There’s really only one story out there at the moment in the MLB offseason – no matter which team you support. That story is Masahiro Tanaka. If you follow baseball at all (after the season is over, that is) you’ve heard at least a little about Tanaka. He is and was generally regarded as the #1 pitcher in this “free agent class” despite never throwing a pitch on this side of the Pacific. We have seen Japanese pitchers come over to the states and flop, but we have also seen enough perform spectacularly well that this makes sense. Despite the high price that the Rangers paid, Yu Darvish is looking like a better use of the funds than Zack Greinke would have been. Tanaka is considered to be a similarly elite talent, perhaps even better than Darvish.
A lot of teams have been mentioned in connection with Tanaka, including (of course) the Yankees as well as teams you’d usually never expect to see involved in high-stakes free agent negotiations at this point in their rebuilding process like the Astros and Twins. This reminds me a bit of last year’s Anibal Sanchez market in that the number of teams showing interest was unusually high due to his (relative to other free agent options) youth and lack of draft pick cost. Tanaka is only 25 – significantly younger than just about any “normal” US free agent, having put in the required 6 seasons to break free of team control – and whereas the top domestic free agent pitchers, who are not reckoned to have Tanaka’s stuff, will cost a draft pick Tanaka will not. Teams like the Astros figure Tanaka would be hitting his mid-career peak at right about the same time their prospect torrent vaults the team back into contention. However, as with Sanchez, we can expect a lot of teams to drop out as the bidding gets high (including, potentially, the New York Yankees).
We have not heard, as of yet, anything liking the Tigers to Tanaka and I’m not sure quite why not. The Tigers do not need another starter and the Tigers don’t have any money to spare, but that honestly should not be stopping them – unless they simply think that Tanaka is overrated. If I had to guess, my guess would be that Tanaka is going to cost the $20 million posting fee and then a 6-year $100 million contract on top of that. Rich, of course. The team that signs Tanaka is going to have to be one comfortable with adding a fairly expensive piece by any standards and not one hoping to get a star at a bargain (like Jose Dariel Abreu or Yoenis Cespedes). In the Tigers case, the team is most definitely comfortable with longish contracts for high-priced talent (within reason) wut does not have infinite resources. Signing Tanaka would be – unambiguously – a marker of a plan to move on from Max Scherzer and in this light it would make a tremendous amount of sense.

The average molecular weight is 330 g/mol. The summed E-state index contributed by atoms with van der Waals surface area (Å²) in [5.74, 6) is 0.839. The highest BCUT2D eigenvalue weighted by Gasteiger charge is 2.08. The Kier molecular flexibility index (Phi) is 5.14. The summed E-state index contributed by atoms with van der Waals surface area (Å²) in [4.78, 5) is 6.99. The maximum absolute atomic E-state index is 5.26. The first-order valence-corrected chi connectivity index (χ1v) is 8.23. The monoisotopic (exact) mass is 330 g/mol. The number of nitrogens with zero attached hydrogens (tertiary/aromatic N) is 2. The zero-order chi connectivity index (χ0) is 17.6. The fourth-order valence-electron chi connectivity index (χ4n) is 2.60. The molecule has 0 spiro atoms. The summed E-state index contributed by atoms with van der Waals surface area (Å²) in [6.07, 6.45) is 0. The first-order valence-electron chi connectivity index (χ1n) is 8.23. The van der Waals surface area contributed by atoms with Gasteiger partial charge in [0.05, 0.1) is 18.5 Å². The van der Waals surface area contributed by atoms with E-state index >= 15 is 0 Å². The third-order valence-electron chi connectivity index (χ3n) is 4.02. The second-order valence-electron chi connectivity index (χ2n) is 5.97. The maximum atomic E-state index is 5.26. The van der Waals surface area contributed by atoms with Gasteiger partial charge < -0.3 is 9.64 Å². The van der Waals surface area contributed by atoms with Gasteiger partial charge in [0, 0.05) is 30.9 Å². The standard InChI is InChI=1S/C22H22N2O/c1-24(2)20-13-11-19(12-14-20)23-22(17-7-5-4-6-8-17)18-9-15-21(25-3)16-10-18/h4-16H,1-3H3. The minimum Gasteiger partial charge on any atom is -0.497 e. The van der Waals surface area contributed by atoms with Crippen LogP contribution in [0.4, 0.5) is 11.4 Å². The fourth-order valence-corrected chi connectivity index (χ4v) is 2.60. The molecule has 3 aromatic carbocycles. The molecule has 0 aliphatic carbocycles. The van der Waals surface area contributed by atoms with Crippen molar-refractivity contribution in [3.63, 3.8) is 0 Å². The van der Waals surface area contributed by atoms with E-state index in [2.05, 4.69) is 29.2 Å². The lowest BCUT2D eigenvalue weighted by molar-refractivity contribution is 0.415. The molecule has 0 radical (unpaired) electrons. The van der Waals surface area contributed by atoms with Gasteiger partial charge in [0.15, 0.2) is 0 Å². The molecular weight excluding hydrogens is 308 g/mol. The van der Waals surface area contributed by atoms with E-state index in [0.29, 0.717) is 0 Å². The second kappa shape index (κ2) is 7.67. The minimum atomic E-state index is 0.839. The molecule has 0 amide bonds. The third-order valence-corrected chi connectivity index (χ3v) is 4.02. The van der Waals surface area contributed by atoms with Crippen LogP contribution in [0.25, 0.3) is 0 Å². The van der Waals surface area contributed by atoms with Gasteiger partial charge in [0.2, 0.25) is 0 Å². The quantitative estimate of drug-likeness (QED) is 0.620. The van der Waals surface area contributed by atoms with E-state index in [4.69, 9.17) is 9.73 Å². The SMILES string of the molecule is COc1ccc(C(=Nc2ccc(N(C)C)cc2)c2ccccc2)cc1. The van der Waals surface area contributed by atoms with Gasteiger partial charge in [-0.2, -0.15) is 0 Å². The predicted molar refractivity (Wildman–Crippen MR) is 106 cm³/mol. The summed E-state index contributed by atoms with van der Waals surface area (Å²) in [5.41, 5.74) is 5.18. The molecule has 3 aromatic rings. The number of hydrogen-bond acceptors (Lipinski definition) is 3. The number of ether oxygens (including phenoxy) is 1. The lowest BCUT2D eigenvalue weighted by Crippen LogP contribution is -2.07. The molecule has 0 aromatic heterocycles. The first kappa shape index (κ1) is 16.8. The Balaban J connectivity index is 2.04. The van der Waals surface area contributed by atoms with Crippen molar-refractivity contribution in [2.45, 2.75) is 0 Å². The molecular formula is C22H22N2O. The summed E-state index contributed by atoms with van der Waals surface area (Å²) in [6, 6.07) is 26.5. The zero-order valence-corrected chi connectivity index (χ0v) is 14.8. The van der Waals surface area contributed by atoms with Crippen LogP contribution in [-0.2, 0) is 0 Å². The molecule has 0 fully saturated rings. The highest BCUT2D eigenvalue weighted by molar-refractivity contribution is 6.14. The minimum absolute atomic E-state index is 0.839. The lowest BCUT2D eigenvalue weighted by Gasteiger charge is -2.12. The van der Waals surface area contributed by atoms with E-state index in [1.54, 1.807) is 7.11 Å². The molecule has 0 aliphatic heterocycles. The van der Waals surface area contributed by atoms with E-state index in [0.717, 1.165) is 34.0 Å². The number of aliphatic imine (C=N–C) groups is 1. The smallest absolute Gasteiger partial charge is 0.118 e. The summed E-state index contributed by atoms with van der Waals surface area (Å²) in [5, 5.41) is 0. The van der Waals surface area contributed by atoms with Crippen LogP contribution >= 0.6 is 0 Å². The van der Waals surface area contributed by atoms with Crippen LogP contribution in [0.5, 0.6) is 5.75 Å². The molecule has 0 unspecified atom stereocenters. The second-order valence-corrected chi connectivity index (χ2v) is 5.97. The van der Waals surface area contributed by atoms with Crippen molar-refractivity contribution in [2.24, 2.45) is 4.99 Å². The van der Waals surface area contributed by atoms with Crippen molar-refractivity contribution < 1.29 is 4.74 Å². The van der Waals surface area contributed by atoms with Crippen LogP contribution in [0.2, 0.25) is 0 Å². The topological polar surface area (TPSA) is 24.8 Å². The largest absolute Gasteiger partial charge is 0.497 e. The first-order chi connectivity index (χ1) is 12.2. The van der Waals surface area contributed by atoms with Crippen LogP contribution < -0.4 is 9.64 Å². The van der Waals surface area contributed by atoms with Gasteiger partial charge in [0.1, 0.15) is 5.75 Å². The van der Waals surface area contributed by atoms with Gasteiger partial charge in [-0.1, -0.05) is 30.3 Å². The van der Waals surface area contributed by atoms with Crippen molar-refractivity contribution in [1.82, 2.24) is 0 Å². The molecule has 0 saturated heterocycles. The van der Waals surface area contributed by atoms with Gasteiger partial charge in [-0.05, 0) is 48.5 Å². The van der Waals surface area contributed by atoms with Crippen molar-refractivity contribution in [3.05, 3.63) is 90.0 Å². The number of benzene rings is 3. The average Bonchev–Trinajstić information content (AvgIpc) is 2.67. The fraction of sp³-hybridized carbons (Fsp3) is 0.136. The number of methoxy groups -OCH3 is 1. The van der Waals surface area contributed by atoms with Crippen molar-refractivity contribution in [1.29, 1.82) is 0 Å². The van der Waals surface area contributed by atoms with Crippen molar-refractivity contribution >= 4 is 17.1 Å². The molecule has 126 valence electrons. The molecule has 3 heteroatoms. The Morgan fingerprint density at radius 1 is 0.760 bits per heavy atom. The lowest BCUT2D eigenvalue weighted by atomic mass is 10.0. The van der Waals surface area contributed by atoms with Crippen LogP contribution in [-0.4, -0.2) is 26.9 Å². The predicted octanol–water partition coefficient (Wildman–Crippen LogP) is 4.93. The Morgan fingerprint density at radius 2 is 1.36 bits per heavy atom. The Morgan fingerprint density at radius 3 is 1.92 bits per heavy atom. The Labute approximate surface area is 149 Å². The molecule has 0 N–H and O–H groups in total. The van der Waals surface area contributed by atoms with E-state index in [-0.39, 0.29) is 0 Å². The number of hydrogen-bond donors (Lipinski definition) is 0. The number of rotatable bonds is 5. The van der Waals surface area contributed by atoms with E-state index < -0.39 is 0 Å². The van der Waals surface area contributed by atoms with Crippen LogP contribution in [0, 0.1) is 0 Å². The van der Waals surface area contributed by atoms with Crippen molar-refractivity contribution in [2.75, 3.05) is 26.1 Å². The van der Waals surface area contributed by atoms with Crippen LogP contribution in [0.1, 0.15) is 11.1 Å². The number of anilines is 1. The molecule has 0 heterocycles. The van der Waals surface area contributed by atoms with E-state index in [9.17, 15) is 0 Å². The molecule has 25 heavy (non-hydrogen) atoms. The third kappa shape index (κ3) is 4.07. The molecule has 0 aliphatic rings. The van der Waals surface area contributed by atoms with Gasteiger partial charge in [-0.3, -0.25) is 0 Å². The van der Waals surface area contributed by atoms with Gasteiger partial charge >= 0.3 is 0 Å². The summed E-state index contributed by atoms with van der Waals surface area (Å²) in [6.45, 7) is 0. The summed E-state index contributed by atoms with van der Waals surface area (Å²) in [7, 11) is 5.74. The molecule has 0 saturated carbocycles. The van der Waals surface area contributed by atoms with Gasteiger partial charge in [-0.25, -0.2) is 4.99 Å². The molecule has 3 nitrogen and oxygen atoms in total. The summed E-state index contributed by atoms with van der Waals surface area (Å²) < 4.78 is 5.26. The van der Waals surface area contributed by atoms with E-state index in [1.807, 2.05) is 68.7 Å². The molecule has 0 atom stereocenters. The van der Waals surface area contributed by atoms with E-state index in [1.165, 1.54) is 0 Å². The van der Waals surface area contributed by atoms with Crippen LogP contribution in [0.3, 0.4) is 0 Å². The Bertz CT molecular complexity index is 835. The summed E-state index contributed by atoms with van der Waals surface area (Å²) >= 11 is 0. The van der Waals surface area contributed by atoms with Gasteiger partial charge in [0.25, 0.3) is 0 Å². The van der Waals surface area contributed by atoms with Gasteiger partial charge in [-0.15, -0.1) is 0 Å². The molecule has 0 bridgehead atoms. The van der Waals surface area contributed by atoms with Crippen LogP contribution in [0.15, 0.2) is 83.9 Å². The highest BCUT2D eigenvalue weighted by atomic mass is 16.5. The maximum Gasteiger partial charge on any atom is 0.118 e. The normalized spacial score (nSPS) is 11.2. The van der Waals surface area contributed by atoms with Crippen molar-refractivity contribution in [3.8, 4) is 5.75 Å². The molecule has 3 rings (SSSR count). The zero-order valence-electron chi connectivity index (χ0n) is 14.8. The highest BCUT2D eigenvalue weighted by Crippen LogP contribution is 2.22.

We know that Scherzer is very good, we also know that he can be inconsistent. We know that his agent is drooling over the contract he can negotiate for Scherzer next offseason, though it may well be with Detroit. I would say with a fair degree of certainty that Scherzer is going to be far less of a bargain to resign than Tanaka. 5 years and $140 million, maybe, for the same $28 million per season that Justin Verlander is going to be getting. Scherzer isn’t exactly going to be cheap (though well worth it) in 2014 as the Cy Young boosts his arbitration earnings either. Scherzer is also much older than Tanaka, as strange as that might be to imagine. A 5 year contract for Tanaka would encompass his peak, for Scherzer his decline. What’s more, letting Scherzer go would bring a return to Detroit whether in trade (most likely) or via free agency in terms of a sandwich pick. Since Tanaka does not cost a draft pick, that would come out to a net gain even if he and Scherzer required identical checks. While Scherzer is a known quantity, I would argue that an extension for him would carry every bit the risk of Tanaka – due to past mechanical inconsistency and the increased risk of injury that comes with age.
The payoff – in 2014 – would be trivial. Given that the Tigers are a franchise with an apparent soft salary cap of $160 million… This would be a move made for 2015, in an effort to keep the Detroit Tigers championship window open for as long as possible. In addition to Max Scherzer’s looming free agency, the Tigers are going to need a right fielder and a DH with what is sadly a pretty barren talent pipeline. The Tigers could afford to give Scherzer an excessive Boras payday IF one (probably both, realistically) of those guys could be replaced with prospects. Unfortunately, the only way for the Tigers to get those prospects would be to deal Scherzer, which is a bit of a Catch-22. As a result, we get the likely post-2014 scenario in which the Tigers plan to replace Max Scherzer with Robbie Ray and sign second-tier free agents to replace Martinez and Hunter (or resign Martinez and Hunter themselves for a last gasp).
I don’t like the sound of that at all. I don’t like it to such a degree that if I were Dave Dombrowski, notorious for playing his cards close to his vest, I’d be desperately searching for a better option. Maybe one such option would be giving Masahiro Tanaka whatever he wants, then turning around and undercutting the Rays in the ace trade market to deal Max Scherzer to the Mariners. The Rays insist on getting the Mariners lone elite prospect (Taijuan Walker) for David Price, the Mariners insist he’s off the table. Maybe, just maybe, a package of D.J. Peterson, Stefen Romero, James Paxton and Carson Smith would seem like a bargain. None of them is a top-100 prospect, but they’re close to big-league ready and they’d probably all join the Tigers organizational top 10. If everything went “according to plan” I’d expect Smith and Paxton to replace Phil Coke and Joba Chamberlain and Peterson, Romero and Nick Castellanos to fill RF, 3B and DH in some combination or another following 2014 or in case of injury during 2014.